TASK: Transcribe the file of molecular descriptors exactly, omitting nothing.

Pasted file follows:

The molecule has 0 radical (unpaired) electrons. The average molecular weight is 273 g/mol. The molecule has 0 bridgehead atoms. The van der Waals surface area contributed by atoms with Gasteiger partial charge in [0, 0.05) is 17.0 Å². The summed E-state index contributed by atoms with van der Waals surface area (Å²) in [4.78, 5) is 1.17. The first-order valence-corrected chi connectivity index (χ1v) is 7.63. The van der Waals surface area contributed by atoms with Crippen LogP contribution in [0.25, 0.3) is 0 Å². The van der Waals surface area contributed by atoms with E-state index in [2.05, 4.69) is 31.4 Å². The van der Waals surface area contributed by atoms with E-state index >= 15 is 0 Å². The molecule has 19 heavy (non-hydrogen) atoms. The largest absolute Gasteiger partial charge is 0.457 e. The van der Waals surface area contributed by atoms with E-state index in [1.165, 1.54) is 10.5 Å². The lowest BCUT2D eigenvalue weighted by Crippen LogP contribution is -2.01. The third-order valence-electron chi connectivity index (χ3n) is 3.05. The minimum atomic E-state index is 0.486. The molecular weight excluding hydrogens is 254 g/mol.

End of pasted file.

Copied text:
The molecule has 0 radical (unpaired) electrons. The average molecular weight is 273 g/mol. The molecule has 0 bridgehead atoms. The van der Waals surface area contributed by atoms with Gasteiger partial charge in [0, 0.05) is 17.0 Å². The summed E-state index contributed by atoms with van der Waals surface area (Å²) in [4.78, 5) is 1.17. The first-order valence-corrected chi connectivity index (χ1v) is 7.63. The van der Waals surface area contributed by atoms with Crippen LogP contribution in [0.25, 0.3) is 0 Å². The van der Waals surface area contributed by atoms with E-state index in [2.05, 4.69) is 31.4 Å². The van der Waals surface area contributed by atoms with E-state index >= 15 is 0 Å². The molecule has 19 heavy (non-hydrogen) atoms. The largest absolute Gasteiger partial charge is 0.457 e. The van der Waals surface area contributed by atoms with E-state index in [1.165, 1.54) is 10.5 Å². The lowest BCUT2D eigenvalue weighted by Crippen LogP contribution is -2.01. The third-order valence-electron chi connectivity index (χ3n) is 3.05. The minimum atomic E-state index is 0.486. The molecular weight excluding hydrogens is 254 g/mol.